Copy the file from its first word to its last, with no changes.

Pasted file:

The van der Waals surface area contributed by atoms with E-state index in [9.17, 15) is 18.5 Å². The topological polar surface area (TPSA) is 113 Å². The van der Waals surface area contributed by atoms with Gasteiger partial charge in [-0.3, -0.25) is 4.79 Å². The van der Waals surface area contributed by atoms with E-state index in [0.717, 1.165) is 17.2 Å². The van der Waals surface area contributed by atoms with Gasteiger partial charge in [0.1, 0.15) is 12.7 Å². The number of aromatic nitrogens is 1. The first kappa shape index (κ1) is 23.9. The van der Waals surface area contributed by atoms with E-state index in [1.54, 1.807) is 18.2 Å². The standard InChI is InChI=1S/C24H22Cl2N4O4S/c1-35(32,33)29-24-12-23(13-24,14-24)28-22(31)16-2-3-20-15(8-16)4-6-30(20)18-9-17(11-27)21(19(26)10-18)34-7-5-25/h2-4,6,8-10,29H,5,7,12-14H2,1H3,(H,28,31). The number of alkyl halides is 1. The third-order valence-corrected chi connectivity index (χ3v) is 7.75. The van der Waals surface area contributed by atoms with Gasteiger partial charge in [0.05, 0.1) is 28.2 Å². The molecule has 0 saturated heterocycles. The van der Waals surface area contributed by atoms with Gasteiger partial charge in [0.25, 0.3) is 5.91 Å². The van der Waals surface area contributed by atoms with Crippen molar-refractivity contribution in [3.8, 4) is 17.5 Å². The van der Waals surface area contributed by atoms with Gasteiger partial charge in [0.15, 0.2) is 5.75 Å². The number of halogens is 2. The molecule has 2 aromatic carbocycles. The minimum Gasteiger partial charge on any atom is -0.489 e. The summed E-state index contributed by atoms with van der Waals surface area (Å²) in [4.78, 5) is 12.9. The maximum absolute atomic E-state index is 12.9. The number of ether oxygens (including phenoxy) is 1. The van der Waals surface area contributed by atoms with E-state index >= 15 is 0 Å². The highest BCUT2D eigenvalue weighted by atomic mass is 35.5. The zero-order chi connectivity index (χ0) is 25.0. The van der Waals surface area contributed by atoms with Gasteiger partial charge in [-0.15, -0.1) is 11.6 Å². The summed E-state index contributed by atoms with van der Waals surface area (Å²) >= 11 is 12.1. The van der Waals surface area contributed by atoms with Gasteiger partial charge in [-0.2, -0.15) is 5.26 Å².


The van der Waals surface area contributed by atoms with E-state index in [9.17, 15) is 18.5 Å². The topological polar surface area (TPSA) is 113 Å². The van der Waals surface area contributed by atoms with Gasteiger partial charge in [-0.3, -0.25) is 4.79 Å². The van der Waals surface area contributed by atoms with E-state index in [0.717, 1.165) is 17.2 Å². The van der Waals surface area contributed by atoms with Gasteiger partial charge in [0.1, 0.15) is 12.7 Å². The number of aromatic nitrogens is 1. The first kappa shape index (κ1) is 23.9. The van der Waals surface area contributed by atoms with E-state index in [1.54, 1.807) is 18.2 Å². The standard InChI is InChI=1S/C24H22Cl2N4O4S/c1-35(32,33)29-24-12-23(13-24,14-24)28-22(31)16-2-3-20-15(8-16)4-6-30(20)18-9-17(11-27)21(19(26)10-18)34-7-5-25/h2-4,6,8-10,29H,5,7,12-14H2,1H3,(H,28,31). The number of alkyl halides is 1. The third-order valence-corrected chi connectivity index (χ3v) is 7.75. The van der Waals surface area contributed by atoms with Gasteiger partial charge in [0.05, 0.1) is 28.2 Å². The molecule has 0 saturated heterocycles. The van der Waals surface area contributed by atoms with Gasteiger partial charge in [0.25, 0.3) is 5.91 Å². The van der Waals surface area contributed by atoms with Crippen molar-refractivity contribution in [3.8, 4) is 17.5 Å². The van der Waals surface area contributed by atoms with Gasteiger partial charge in [0.15, 0.2) is 5.75 Å². The number of halogens is 2. The molecule has 2 aromatic carbocycles. The minimum Gasteiger partial charge on any atom is -0.489 e. The summed E-state index contributed by atoms with van der Waals surface area (Å²) in [4.78, 5) is 12.9. The maximum absolute atomic E-state index is 12.9. The number of ether oxygens (including phenoxy) is 1. The van der Waals surface area contributed by atoms with E-state index >= 15 is 0 Å². The highest BCUT2D eigenvalue weighted by atomic mass is 35.5. The zero-order chi connectivity index (χ0) is 25.0. The van der Waals surface area contributed by atoms with Gasteiger partial charge in [-0.15, -0.1) is 11.6 Å². The summed E-state index contributed by atoms with van der Waals surface area (Å²) >= 11 is 12.1. The van der Waals surface area contributed by atoms with Gasteiger partial charge in [-0.2, -0.15) is 5.26 Å².